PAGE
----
Dark magic from a forgotten world here. Only one recording of ‘Snow’ survives – a deteriorated multi-generation tape copy of a live performance from December 1984 – but of the ‘lost’ 84/85 songs, it is easily the most fondly remembered, drawing near-universal praise from those who’ve managed to hear it. Does it stand up to this reputation then? Well, yes, but just about.
A windswept, plaintive but strangely aggressive song, ‘Snow’ sounds distinctly chilly in every way. Dominating the piece is Candida’s hauntological keyboard line – a ghostly relic of some 60s British sci-fi soundtrack. Jarvis mutters half-written lyrics in a rhythmic fashion, like Subterranean Homesick Blues or It’s The End Of The Words As We Know It – but without the confidence or enthusiasm of either of those, instead altering between flustered in the verses and dominating in the chorus. After a few cycles we enter a Supertramp-style prog rock space-race middle eight, followed by a shouted version of the chorus.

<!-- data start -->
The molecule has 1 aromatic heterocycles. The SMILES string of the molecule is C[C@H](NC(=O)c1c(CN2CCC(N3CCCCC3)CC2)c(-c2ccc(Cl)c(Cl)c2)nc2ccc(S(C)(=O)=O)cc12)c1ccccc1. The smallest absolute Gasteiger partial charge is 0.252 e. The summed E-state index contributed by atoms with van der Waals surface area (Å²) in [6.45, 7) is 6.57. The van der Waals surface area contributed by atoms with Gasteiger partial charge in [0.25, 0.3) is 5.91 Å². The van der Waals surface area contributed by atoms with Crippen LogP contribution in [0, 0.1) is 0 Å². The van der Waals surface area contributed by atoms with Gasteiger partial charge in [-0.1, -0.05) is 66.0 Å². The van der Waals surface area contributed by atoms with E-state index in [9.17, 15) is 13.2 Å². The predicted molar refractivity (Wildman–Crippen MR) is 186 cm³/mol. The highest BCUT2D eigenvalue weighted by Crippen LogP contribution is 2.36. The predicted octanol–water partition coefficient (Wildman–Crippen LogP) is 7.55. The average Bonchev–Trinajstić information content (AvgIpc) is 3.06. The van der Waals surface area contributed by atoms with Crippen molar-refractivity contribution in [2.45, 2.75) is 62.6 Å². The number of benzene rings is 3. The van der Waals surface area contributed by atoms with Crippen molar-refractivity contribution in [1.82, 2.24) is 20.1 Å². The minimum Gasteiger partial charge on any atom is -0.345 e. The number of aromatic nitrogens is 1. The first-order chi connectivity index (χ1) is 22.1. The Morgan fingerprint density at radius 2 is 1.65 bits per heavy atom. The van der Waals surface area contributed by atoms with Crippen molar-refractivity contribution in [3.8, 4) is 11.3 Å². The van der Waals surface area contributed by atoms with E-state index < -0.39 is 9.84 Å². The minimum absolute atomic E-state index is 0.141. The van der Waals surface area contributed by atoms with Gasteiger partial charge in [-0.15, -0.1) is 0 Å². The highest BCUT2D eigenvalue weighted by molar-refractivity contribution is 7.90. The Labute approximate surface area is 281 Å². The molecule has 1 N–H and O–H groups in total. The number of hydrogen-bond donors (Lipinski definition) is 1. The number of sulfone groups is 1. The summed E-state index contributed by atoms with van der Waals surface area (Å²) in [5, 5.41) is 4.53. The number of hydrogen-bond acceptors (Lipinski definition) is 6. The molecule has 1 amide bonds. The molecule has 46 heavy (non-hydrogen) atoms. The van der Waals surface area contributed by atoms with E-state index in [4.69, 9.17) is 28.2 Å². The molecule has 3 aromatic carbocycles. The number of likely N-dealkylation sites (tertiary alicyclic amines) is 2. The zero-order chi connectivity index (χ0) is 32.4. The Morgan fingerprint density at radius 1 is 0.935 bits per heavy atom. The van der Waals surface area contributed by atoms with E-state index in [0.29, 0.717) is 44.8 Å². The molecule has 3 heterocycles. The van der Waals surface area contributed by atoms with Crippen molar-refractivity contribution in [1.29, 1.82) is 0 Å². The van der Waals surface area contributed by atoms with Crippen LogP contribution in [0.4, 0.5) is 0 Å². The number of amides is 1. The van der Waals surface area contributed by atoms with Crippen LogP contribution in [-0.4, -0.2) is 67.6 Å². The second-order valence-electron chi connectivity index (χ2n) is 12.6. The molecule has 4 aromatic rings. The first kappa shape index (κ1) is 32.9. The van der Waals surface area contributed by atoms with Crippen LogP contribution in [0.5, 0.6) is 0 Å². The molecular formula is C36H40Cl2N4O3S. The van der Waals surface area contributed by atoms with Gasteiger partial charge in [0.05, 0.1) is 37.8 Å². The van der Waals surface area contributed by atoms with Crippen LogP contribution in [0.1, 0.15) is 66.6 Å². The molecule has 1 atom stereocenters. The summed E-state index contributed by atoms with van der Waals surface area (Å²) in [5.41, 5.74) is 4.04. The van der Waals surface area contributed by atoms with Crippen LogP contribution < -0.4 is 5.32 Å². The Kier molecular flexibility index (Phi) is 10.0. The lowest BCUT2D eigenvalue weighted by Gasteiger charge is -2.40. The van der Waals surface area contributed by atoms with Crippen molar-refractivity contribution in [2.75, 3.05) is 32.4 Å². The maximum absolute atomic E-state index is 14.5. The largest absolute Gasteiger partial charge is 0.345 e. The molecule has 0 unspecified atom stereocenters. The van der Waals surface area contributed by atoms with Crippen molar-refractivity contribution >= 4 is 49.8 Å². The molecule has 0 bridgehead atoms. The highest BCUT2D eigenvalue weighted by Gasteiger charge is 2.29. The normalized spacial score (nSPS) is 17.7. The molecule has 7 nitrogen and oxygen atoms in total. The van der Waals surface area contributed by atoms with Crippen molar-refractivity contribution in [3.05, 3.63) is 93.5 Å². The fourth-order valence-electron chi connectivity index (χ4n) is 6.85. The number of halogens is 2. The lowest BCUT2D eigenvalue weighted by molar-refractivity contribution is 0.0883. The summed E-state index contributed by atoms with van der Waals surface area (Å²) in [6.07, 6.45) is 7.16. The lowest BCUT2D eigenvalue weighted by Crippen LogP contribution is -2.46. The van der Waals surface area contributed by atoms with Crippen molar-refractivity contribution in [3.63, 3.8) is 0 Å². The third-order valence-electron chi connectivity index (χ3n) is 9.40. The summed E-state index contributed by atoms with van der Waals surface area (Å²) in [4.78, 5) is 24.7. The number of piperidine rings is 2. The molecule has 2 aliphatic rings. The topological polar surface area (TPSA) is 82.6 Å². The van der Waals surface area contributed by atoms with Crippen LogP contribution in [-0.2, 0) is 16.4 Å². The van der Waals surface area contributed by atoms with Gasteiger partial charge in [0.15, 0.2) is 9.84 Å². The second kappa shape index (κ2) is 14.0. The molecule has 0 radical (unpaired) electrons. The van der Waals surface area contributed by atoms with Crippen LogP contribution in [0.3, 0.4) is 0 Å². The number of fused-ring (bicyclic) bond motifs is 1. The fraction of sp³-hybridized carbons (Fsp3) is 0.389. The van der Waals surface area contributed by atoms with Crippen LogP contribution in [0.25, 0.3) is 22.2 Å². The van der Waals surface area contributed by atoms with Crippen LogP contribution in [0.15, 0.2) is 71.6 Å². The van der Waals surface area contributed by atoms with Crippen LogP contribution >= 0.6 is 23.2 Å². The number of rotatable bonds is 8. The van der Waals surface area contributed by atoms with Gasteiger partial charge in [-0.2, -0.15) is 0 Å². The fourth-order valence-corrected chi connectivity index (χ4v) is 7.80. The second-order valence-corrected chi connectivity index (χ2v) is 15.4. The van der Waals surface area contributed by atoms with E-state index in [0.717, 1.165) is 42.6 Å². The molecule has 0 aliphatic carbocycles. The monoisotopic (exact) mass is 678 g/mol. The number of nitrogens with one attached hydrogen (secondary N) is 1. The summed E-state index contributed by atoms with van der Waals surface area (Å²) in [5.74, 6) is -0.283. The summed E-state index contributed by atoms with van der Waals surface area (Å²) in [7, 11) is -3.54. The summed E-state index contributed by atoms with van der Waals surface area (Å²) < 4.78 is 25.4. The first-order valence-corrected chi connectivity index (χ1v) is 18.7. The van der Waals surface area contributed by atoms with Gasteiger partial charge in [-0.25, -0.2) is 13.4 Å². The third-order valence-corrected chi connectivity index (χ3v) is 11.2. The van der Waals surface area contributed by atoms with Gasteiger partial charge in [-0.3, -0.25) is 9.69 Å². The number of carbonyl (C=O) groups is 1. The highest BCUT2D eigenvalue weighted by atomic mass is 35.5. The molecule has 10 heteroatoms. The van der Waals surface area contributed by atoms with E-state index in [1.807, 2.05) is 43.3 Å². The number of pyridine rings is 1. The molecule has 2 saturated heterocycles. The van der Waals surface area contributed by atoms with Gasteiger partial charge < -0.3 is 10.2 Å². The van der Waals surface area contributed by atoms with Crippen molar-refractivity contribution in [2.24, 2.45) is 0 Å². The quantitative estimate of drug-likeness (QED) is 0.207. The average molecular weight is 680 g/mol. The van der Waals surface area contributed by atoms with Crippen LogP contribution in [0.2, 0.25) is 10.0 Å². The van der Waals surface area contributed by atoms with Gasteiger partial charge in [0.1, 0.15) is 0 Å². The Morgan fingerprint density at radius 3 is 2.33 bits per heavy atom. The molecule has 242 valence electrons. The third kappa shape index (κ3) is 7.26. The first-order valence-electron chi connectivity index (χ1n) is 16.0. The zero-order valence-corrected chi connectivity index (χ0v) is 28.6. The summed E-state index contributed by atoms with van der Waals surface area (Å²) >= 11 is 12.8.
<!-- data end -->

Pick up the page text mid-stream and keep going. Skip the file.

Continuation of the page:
It should be hard to tell what a song is about with half the lyrics missing, but we’re in the land of emotional metaphors here, so it’s familiar territory. It’s all cold weather standing in for cold behaviour, and revelling in both – a choice to be out in the cold for the perverse frisson of the experience. Quite original on the whole, but very much along the lines of Maureen or Blue Glow. The lyrics also, very oddly, riff on Cilla Black’s ‘Anyone Who Had A Heart’ – intentionally, I hope.
‘Snow’ sounds magical in performance, yes, and it’s tempting to imagine that it would’ve been even better in a recording studio, but this kind of Pulp song tends to melt under the studio lights. Perhaps it’s better remaining a secret.